Carpentaria by Alexis Wright
Carpentaria is an Aboriginal Australian epic that shimmers with the rainbow serpent and sings with the oral tradition. The story is set in the fictional coastal town of Desperance by the Gulf of Carpentaria in Northwestern Queensland. For those grounded in the modern Western literary canon, the novel can be challenging. There are few familiar anchors for readers with the ethnocentric education that literary quality presupposes a strong coherent linear narrative; dialogue; character development; moral resolutions and a beginning, middle, and end.
Alexis Wright’s representation of life in Desperance focuses on the battles, oppression, and suffering among different groups: the dazzling Normal Phantom and his family of the Pricklebush on the Westend, Joseph Midnight’s Eastend mob, the international mining company Gurfurrit, and the white folks of Uptown led by the repulsive Stan Bruiser: “If you can't use it, eat it, or fuck it, it’s no use to you… everyone in town knew how he bragged about how he had chased every Aboriginal woman in town at various times until he ran them into the ground and raped them.” The human violence in combination with the violence of nature creates a painful and raging portrait.
Wright collapses time and space to honor Aboriginal ancestry, history, worldview, and the sense of collectively experienced time. We learn that “The inside knowledge about this river and coastal region is the Aboriginal Law handed down through the ages since time began” and “You listen to an old man’s story if you want to know how.” The Aboriginals distrust the whitefella technology and yet they make so much beauty out of the whitefella’s rejected scraps. There is a non-hierarchical flatness and equality to events in the novel, things just seem to exist and occur with little foreshadowing and authorial judgment or intervention except for some ironic humor. There is no sentimentality. Horrible truths are plainly spoken: “An eye for an eye. A black for a white.”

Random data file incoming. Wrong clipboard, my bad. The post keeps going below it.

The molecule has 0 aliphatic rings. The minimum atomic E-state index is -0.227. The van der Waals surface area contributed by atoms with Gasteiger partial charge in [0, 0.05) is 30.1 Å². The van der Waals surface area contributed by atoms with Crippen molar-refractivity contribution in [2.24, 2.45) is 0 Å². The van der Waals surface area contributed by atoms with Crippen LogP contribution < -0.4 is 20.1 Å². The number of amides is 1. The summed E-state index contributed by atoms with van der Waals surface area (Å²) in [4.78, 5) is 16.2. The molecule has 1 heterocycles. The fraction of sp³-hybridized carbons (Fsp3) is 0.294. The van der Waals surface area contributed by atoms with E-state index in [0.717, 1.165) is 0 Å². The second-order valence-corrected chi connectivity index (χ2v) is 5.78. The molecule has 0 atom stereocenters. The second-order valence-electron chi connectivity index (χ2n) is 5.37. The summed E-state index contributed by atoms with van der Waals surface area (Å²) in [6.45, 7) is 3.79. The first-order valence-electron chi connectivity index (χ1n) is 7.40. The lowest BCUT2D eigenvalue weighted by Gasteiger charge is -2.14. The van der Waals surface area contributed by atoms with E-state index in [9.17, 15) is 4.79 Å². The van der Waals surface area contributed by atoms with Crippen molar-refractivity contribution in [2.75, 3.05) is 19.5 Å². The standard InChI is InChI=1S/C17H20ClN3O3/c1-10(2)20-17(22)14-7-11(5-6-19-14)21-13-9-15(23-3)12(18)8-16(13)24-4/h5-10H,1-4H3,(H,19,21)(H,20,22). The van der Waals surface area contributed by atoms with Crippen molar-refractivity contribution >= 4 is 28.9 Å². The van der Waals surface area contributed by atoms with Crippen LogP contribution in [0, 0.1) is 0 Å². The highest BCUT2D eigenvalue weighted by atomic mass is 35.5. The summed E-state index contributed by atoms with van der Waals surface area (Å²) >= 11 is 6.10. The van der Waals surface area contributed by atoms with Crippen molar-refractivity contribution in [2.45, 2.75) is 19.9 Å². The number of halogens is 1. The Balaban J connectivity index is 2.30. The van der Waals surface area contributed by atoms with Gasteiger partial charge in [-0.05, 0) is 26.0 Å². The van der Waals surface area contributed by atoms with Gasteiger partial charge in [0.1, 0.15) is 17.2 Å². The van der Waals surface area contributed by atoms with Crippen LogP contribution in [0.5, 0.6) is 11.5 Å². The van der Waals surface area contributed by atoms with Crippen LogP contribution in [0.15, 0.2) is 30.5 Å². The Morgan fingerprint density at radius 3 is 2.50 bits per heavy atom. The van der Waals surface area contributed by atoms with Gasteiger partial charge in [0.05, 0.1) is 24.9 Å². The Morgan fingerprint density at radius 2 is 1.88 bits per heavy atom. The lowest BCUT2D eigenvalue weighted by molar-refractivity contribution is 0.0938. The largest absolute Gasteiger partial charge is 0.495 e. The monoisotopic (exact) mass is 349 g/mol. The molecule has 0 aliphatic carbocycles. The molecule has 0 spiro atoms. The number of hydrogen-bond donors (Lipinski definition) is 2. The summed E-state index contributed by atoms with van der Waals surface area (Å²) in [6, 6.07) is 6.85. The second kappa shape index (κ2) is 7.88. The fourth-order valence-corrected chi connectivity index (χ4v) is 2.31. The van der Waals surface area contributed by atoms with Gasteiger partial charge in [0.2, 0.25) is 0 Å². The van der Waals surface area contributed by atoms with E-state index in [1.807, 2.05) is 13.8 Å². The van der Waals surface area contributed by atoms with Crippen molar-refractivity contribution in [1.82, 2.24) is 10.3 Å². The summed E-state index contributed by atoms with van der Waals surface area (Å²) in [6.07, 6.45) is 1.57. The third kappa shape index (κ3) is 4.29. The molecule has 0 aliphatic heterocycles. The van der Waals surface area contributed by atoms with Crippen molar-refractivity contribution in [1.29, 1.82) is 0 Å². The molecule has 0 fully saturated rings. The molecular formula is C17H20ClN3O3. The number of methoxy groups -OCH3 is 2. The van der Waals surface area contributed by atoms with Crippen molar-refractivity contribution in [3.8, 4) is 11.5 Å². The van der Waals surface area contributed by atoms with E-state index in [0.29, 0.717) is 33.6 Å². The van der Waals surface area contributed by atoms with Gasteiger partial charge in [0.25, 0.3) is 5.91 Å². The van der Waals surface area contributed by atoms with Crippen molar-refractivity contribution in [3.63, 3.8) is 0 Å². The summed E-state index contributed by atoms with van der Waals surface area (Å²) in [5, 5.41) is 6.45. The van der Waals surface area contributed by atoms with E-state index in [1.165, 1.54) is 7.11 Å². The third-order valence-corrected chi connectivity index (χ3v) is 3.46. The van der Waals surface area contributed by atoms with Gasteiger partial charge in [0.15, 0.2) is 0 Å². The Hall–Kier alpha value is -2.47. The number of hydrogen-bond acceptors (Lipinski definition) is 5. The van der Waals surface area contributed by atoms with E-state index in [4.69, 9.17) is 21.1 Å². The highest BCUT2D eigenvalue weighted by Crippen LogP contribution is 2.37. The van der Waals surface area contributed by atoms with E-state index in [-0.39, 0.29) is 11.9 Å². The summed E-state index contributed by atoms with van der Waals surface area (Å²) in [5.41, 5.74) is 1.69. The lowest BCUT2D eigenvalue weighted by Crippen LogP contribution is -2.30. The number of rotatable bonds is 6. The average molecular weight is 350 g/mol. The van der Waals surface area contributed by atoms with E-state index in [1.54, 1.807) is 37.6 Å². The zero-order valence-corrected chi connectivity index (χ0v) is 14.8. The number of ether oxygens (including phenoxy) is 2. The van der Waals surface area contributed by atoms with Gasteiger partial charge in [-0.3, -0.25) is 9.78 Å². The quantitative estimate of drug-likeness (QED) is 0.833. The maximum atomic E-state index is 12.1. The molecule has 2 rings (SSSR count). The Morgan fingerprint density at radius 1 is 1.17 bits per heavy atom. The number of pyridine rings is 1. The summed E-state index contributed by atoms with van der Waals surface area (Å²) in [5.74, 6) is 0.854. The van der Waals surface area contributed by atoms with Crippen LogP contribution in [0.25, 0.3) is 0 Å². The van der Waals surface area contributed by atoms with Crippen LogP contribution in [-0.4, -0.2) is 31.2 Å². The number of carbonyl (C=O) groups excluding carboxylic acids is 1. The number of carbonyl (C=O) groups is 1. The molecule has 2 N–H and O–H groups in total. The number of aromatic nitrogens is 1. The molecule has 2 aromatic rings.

Beneath the heroic tragedies and complexity of Aboriginal history there is the universal frustration and love of a father for his constantly disappointing and mercurial family. Carpenteria’s patriarch is Normal Phantom who recalls Nestor and Poseidon; he contains a prickly wisdom, kinship and devotion to the sea, and the transformative art to paint dead fish into bright and beautiful jewels. Norm’s son Will names these unknowable qualities of the father: “He felt that his father went to live under the sea in his sleep, in a world of colors that normal people would never know existed. This image he sustained, of Norm living under the sea in his dreams, was the only explanation he had of why his father was able to paint fish so delicately and true, as though it was his second nature.”
Normal beats the heart of his ancestry and community, yet he believes, “there was only one fundamental principle for longevity and this was never to depend on others.” His wife Angel Day, “a hornet’s nest waiting to be disturbed” and “queen of the rubbish dump” builds their home from materials she collects at the dump and leaves her family for Big Mozzie Fishman. Norm blames her for the family’s troubles. And his children include Kevin, disabled from a mine accident, the anti-mining activist Will, and his mostly frivolous daughters (women unfortunately are not deeply rendered in the novel).
Wright veers away from the narrative into phantasmagoric poetry: “The familiar sounds of his past were falling from a magician’s wand, waving around specks of memory in a trail of glitter, until the specks became millions of flooding, crashing helter-skelter visions in the stars, flooding through his mind.” The narrative is sometimes obscured in the magical chanting oral tale, but it reemerges gloriously in Norm and Will’s parallel epic quests to the sea. The sea is mystic and powerful, it delivers and plunders. The sea is birth and homecoming for Will, Norm, and Elias Smith (a whitefella newcomer to Desperance). There is a sweet strength in Will Phantom’s care for Elias’s body: “‘I will keep you out of the rain,’ he had promised the poor deceased Elias, carrying the body so light it hardly weighed a feather, hanging over his strong slender shoulder.” And there is a loveliness in Norm’s return to land to retrieve the six silver fish and four coral trout for Elias’s burial.
What is nature, art, real, symbol, genius, civilization, power? Alexis Wright complicates the struggle for these answers. Carpentaria can not be read on a bus or over a plate of dinner. It demands solitude and silence for long stretches in sacred space where it can transport you and take you out.
Carpentaria by Alexis Wright